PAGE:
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Chogyam Trungpa

Chogyam Trungpa

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Written by Fabrice MidalAuthor Alerts:  Random House will alert you to new works by Fabrice Midal

  • Format: Trade Paperback, 576 pages
  •  
  • Publisher: Shambhala
  • On Sale: May 22, 2012
  • Price: $24.95
  • ISBN: 978-1-59030-236-1 (1-59030-236-2)
about this book

Master of meditation, social visionary, artist, poet–Chögyam Trungpa was all these and more. Yet “Who was Chögyam Trungpa?” is a slippery question, for who can nail down the personality of a man who by all accounts seemed to be a different person to different people at different times and on different occasions?

Fabrice Midal, by steering his way between conventional Western biography and traditional Tibetan hagiography, has succeeded in painting a detailed portrait of this unconventional Tibetan lama, who is regarded as one of the most influential forces in spreading Buddhism to the West.

From his first years of teaching in Britain and the United States, Trungpa began making friends with his students in a completely free style, adapting to the language and understanding of young Westerners. Yet, although Trungpa appeared to be a modern teacher at first glance, he was really one of the most traditional teachers because of his radical emphasis on the source: the root practice of sitting meditation.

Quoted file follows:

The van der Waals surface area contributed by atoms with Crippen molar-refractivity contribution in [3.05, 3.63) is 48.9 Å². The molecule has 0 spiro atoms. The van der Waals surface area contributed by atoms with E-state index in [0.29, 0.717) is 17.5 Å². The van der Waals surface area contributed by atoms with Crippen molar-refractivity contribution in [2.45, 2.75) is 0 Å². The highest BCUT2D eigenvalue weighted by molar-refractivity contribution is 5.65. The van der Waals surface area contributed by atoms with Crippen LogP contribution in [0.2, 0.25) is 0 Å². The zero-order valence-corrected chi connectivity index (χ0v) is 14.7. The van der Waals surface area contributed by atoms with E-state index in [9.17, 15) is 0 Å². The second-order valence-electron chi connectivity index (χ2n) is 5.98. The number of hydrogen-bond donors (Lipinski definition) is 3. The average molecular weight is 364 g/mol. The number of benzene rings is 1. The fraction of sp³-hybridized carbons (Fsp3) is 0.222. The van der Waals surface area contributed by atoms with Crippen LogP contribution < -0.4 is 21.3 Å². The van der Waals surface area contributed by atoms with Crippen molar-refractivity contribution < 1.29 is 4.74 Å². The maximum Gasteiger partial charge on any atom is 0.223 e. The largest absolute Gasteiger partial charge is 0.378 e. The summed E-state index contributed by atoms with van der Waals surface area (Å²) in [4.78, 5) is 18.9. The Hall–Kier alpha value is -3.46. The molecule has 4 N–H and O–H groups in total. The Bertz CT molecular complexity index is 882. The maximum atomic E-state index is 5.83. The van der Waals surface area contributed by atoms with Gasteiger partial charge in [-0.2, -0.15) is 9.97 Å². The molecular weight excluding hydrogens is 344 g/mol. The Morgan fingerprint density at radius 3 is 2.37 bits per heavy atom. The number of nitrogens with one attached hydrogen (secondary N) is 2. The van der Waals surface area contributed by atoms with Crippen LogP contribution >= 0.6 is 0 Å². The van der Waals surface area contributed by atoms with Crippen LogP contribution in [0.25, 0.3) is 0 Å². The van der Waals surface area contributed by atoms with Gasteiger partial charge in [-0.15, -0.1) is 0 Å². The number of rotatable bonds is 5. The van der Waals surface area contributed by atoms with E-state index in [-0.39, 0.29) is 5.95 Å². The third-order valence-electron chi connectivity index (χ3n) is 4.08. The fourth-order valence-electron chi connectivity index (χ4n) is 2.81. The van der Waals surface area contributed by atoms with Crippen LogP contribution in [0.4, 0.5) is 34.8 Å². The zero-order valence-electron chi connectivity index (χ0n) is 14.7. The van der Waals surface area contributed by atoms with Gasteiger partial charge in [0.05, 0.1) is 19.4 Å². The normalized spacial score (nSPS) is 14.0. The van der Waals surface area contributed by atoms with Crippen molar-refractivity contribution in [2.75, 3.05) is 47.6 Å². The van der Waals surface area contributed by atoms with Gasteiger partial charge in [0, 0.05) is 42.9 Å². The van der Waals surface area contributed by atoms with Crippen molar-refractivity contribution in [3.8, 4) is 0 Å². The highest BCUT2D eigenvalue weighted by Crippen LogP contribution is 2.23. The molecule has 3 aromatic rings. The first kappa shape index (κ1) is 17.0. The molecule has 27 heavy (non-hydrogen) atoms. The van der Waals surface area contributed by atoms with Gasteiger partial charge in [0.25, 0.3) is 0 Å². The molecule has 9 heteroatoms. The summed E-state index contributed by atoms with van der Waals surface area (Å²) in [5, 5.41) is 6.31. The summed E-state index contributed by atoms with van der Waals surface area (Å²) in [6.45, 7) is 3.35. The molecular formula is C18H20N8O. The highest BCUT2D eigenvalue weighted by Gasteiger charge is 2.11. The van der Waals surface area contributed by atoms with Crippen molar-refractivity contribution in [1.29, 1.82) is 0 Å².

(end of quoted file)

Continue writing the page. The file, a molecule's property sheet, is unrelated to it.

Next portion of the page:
In his oral teachings, Trungpa surprised his audiences by making no concession to their expectations, speaking directly from his heart and experience to their hearts, without alluding to techniques and philosophy, often bypassing their intellects.

His approach was unique in its emphasis on a secular rather than religious approach to spiritual practice. Among other studies that he encouraged among his students were calligraphy, flower arranging, Japanese archery, tea ceremony, dance, theater, health care, psychotherapy, poetry, elocution, and translation. His founding of centers, communities, and innovative educational institutions was also part of the flowering of a new culture of Buddhism in the West that he inspired.

Fabrice Midal’s biography puts the overall scope of Trungpa’s work into illuminating perspective. The reader will come away from the book deeply impressed by the versatility of Trungpa’s vision, talents, and teachings, and with an appreciation for the “outrageousness” of this master and how it manifested in all his activities.